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Old and New Edinburgh Vol. IV


306 QLD AND NEW EDINBURGH. [Arthur?s Seat. name of Arthur?s Seat were anciently covered with wood. The other eminences in the neighbourhood of Edinburgh had similar appellations. Calton, or Culdoun, is admitted to be the hill covered with trees.? But there is another hill named thus- ChoiZZedm, near the Loch of Monteith. The rough wild path round the base of the Salisbury Craigs, long before the present road was formed, was much frequented for purpose of reverie by David Hume and Sir Walter Scott Thither Scott represents Reuben Butler as resorting on the morning after the Porteous mob :-?? If I were to choose a spot from which the rising or setting sun could be seen to the greatest possible advantage, it would be that wild path winding round the foot of the high belt of semicircular rocks, called Salisbury Craigs, and marking the verge of the steep descent which slopes down into the glen on the southeastern side of the city of Edinburgh. The prospect in its general outline commands a close-built high-piled city, stretching itself out beneath in a form, which to a romantic imagination may be supposed to represent that of a dragon; now a noble ?arm of the sea, with its rocks, isles, distant shores, and boundary of mountains; and now a fine and fertile champaign country varied with hill and dale. . . . . This path used to be my favourite evening and morning resort, when engaged with a favourite author or a new subject of study.? The highest portion of these rocks near the Catnick, is 500 feet above the level of the Forth; and here is found a vein of rock different in texture from the rest ?This vein,? says a writer, ?has been found to pierce the sandstone below the footpath, and no doubt fills the vent of an outflow of volcanic matter from beneath. A vein of the same nature has probably fed the stream of lava, which forced its way between the strata of sandstone, and formed the Craigs.? A picturesque incident, which associates the unfortunate Mary with her turbulent subjects, occurred zt the foot of Arthur?s Seat, in 1564. In the romantic valley between it and Salisbury Craigs there is still traceable a dam, by which the natural drainage had been confined to form an artificial lake ; at the end of which, in that year, ere her wedded sorrows began, the beautiful young queen, in the sweet season, when the soft breeze came laden witb the perfume of the golden whin flowers from the adjacent Whinny Hill, had an open-air banquet set forth in honour of the nuptials of John, fifth Lord Fleming, Lord High Chamberlain, and Elizabeth the only daughter and heiress of Robert Master of Ross. In 1645, when the dreaded pestilence reached ? Edinburgh, we find that in the month of April the rown Council agreed with Dr. Joannes Paulitius that for a salary of A80 Scots per month he should visit the infected, a vast number of whom had been borne forth from the city and hutted in the King?s Park, at the foot of Arthur?s Seat; and on the 27th of June the Kirk Session of Holyrood ordered, that to avoid further infection, all who died in the Park should be buried there, and not within any churchyard, ? except they mor4 tified (being able to do so) somewhat, adpios usus, for the relief of other poor, being in extreme indigence.? (? Dom. Ann.,? Vol. 11.) In November, 1667, we find Robert Whitehead, laud of Park, pursuing at law John Straiton, tacksman of the Royal Park, for the value of a horse, which had been placed there to graze at 4d per night, but which had disappeared-no uncommon event in those days ; but it was ulged by Straiton that he had a placard on the gate intimating that he would not be answerable either for horses that were stolen, or that might break their necks by falling over the rocks. Four years afterwards we read of a curious duel taking place in the Park, when the Duke?s Walk, so called from its being the favourite promenade of James Duke of Albany, was the common scene of combats with sword and pistol in those days, and for long after. In the case referred to the duellists were men in humble life. On the 17th June, 1670, William Mackay, a tailor, being in the Castle of Edinburgh, had a quarrel with a soldier with whom he was drinking, and blows were exchanged. Mackay told the soldier that he dared not use him so if they were without the gates of the fortress, on which they deliberately passed out together, procured a couple of sharp swords in the city, and proceeded to a part of the King?s Park, when after a fair combat, the soldier was run through the body, and slain. Mackay was brought to trial ; he denied having given the challenge, and accused the soldier of being the aggressor ; but the public prosecutor proved the reverse, so the luckless tailor-not being a gentleman-was convicted, and condemned to die. A beacon would seem to have been erected on the cone of Arthur?s Seat in 1688 to communicate with Fifeshire and the north (in succession from Garleton Hill, North Berwick, and St. Abb?s Head) on the expected landing of the Prince of Orange. On one occasion the appearance of a large fleet of Dutch fishing vessels off the mouth of the Firth excited the greatest alarm, being taken for-a hostile armament. --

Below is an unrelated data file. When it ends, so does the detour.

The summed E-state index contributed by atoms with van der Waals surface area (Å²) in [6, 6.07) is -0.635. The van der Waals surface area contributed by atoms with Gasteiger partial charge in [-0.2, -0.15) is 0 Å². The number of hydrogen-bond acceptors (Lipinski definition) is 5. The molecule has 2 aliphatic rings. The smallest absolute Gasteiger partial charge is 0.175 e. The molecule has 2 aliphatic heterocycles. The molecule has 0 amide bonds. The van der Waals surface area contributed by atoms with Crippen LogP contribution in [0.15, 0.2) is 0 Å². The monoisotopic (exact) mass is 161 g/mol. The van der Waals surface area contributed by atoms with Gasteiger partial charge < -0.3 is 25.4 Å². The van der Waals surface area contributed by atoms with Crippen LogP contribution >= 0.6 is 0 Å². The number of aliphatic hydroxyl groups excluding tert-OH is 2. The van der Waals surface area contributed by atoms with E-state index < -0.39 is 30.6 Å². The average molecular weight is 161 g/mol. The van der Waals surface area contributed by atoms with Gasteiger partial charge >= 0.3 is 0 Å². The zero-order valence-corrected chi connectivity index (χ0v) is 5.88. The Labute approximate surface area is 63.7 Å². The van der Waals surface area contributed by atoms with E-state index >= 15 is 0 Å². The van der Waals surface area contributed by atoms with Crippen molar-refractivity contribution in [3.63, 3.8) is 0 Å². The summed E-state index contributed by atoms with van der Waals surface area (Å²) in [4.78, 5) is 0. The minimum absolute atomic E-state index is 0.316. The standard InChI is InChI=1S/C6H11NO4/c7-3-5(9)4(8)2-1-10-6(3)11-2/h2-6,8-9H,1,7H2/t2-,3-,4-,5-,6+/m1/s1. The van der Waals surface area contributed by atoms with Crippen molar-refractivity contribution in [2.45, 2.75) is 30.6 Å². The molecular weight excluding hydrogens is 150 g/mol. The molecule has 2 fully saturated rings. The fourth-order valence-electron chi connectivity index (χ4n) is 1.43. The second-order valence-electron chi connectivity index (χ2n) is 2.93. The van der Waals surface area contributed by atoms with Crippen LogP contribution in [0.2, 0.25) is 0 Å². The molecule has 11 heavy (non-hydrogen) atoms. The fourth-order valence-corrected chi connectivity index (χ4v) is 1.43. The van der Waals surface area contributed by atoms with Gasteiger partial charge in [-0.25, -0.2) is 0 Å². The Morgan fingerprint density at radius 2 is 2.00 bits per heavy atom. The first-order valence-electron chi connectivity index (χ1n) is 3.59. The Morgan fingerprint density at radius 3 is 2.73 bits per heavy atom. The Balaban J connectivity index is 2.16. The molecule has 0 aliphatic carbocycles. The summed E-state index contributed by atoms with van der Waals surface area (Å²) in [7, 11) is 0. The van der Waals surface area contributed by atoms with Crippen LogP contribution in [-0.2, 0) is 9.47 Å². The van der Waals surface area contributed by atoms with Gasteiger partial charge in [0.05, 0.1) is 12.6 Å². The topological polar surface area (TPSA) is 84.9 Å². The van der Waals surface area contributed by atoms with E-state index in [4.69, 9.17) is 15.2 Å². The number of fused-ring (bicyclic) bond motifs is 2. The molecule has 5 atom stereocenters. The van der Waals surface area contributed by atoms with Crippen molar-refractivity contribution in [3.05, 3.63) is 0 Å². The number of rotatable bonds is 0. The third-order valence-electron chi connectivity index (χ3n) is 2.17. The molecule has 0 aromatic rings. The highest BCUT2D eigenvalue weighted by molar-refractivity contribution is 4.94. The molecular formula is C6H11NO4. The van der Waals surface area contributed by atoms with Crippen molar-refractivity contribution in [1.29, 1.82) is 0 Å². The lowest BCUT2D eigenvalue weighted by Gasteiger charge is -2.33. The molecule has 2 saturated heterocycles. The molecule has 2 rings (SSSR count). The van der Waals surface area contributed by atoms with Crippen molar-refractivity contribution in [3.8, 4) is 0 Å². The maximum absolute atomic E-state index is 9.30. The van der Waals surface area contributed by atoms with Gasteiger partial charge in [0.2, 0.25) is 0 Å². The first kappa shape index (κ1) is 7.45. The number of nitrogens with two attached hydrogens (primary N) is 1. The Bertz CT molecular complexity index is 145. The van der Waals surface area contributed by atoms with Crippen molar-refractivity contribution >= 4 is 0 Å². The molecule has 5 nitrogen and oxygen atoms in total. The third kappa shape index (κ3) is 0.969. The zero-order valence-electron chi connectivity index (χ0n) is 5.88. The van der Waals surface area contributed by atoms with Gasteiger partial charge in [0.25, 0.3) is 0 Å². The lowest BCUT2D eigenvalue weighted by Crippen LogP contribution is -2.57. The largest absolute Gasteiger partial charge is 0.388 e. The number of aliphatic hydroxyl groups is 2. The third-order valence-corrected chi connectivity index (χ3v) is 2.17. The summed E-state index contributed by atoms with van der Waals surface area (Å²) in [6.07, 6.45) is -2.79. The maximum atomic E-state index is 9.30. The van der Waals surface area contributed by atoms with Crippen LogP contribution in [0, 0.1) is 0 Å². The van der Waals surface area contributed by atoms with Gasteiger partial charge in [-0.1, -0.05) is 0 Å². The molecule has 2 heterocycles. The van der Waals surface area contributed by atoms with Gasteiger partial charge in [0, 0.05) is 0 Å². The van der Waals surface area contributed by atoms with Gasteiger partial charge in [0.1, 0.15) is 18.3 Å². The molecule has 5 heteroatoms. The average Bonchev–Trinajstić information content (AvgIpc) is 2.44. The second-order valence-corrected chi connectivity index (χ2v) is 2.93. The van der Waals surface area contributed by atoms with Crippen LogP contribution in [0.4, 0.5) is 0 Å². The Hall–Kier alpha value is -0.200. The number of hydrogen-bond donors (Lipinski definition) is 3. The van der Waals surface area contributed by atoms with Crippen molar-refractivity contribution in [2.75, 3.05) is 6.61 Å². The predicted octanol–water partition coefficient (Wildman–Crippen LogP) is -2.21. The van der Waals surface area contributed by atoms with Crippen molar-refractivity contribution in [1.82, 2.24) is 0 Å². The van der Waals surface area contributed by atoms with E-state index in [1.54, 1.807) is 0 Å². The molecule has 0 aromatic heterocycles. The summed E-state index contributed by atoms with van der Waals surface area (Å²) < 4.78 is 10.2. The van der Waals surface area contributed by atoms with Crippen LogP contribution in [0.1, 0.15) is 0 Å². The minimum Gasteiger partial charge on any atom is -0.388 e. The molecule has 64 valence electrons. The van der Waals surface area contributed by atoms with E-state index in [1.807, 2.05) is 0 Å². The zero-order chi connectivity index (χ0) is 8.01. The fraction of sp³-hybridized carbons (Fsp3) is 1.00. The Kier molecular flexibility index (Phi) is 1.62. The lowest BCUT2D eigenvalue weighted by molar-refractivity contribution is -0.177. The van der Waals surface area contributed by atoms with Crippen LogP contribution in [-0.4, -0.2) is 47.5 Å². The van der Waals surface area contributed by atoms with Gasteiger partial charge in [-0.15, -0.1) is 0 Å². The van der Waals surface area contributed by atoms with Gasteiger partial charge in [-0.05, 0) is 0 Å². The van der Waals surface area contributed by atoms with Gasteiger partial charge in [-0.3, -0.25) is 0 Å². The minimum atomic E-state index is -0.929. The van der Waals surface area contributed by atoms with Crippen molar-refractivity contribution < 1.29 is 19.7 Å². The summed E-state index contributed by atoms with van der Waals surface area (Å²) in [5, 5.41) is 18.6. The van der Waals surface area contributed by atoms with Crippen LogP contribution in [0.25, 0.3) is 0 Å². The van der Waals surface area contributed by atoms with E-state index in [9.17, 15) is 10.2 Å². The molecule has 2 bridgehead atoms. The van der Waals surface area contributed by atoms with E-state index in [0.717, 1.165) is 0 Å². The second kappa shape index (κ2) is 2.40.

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Arthut?s Seat] ? THE WILD MACRAAS.? 307 The Edinburgh Evening Courant of the 29th of October, 1728, contains the following reference to the Craigs, or the chasm, there named the Catnick :-? A person who frequents the (King?s) Park, having noticed a man come from a cleft towards the north-west of Salisbury Rocks, had the curiosity to climb the precipice, if possibly he might discover something that could invite him there, He found a shallow pit, which delivered him into a little snug room or vault hung with dressed leather, lighted from the roof, the window covered with a bladder. It is thought to have been the cave of a hermit of ancient times, though now the hiding-place of a gang of thieves.? The long, deep, and tremendous rift in the wes t e n slope of Arthur?s Seat (locally known as the Gutiit Haddie) was caused by a mighty waterspout, on the 13th of September, 1744. ?Dividing its force ?-says the ? Old Statistical -4ccount ?-?? it discharged one part upon the western side, and tore up a channel or chasm, which still remains a monument of its violence ; the other division took its direction towards the village of Duddingston, carried away the gable .of the most westerly cottage, and flooded the loch over the adjacent meadows.? On the steep sloping shoulder of Arthur?s Seat, south-westward, under the Rock of Dunsappie, the Highland army encamped in September before the battle of Prestonpans, and from thence it was -after the Prince had held a council of his chief5 and nobles-the march began at daybreak on the morning of the 20th through the old hedgerow: and woods of Duddingston, with pipes playing and colours flying, after Charles, in front of thc he, had significantly drawn his claymore and flung away the scabbard. From a letter which appears in the Advertiser foi the 15th of January, 1765, the entrance to tne Park from St. Anne?s Yard to the Duke?s Walk having become impassable, was privately repaired at tht expense of a couple of classical wits, whose name: were unknown, but who placed upon the entrance the following inscription :- Ite nunc faciles per gaudia uestra, 3 Cpuepecun sua [email protected]&durn cur. CaLIan. MD.C.CLXl? rJ*i faciant ut haec smpiusjunf. QUIRITES Mungo Campbell (formerly officer of Excise ai Saltcoats), who shot Archibald, tenth Earl oj Eglinton, committed suicide in the Tolbooth ic 1770, on the day after he had been sentenced to death, when the judge also directed that hi2 body should be given to the professor of anatomy, His counsel having interposed on the plea that dip section was not a legal penalty for self-murder, it was privately interred at the foot of Salisbury Craigs. But the Edinburgh mob, who were exasperated by the manner in which he had shot the earl in a poaching affray, took the .body out of the grave, tossed it about till they were tired, and eventually flung it over the cliffs. After this, to prevent further indecency and outrage, Campbell?s friends caused the body to be conveyed in a boat from Leith and sank it in the Firth of Forth. (Caldwell Papers ; S o t s Mug., Vol. XXXII.) Southward of the coue of Arthur?s Seat are the Raven?s Craig and the Nether Hill, or Lion?s Haunch ; between the latter and the cone can still be traced the trench and breastwork formed by the Seaforth Highlanders when they revolted in 1778- an event which created a profound sensation in Scotland. In the July of that year they had marched into the Castle, replacing the Royal Edinburgh Volunteers, or 80th Regiment of the Line, a corps which was raised by General Sir William Erskme in 1777, and was disbanded in 1783-5. Kenneth Mackenzie, Earl of Seaforth, had recently raised his noble regiment, which was then numbered as the 78th (but is now known as the Duke of Albany?s Own Highlanders), among his clansmen in the district of Kintail and Applecross, Kilcoy, and Redcastle ; of these Soawere from his own estate; the rest were all from the others named, and the corps mustered 1,130 bayonets at its first parade in Elgin in the May of 1778 ; but from a great number of another sept who were in its ranks, the subsequent mutiny was known at first as the afair of the WiZd Mwaas. The latter was an ancient but subordinate tribe of the west, who had followed the ? Caber Feigh,? or banner of Seaforth, since the days when Black Murdoch of Kintail carried it in the wars of Robert I., and now many of its best men were enrolled in Earl Kenneth?s new Fencible regiment, perfect subordination in the ranks of which was maintained in the Castle until the 5th of August, when an order was issued for marching at an hour?s notice. A landing of a French force being expected near Greenock, zoo of them, with seven 9-pounders, marched there with the greatest enthusiasm to meet the foe, who never appeared; but by the time these two companies returned, transports to convey the whole for foreign service had come to anchor in Leith Roads. Where the scene of that service lay the men knew not. It was kept a mystery from them and their officers. The former would not believe a rumour spread that it was to be tine Isle of Guern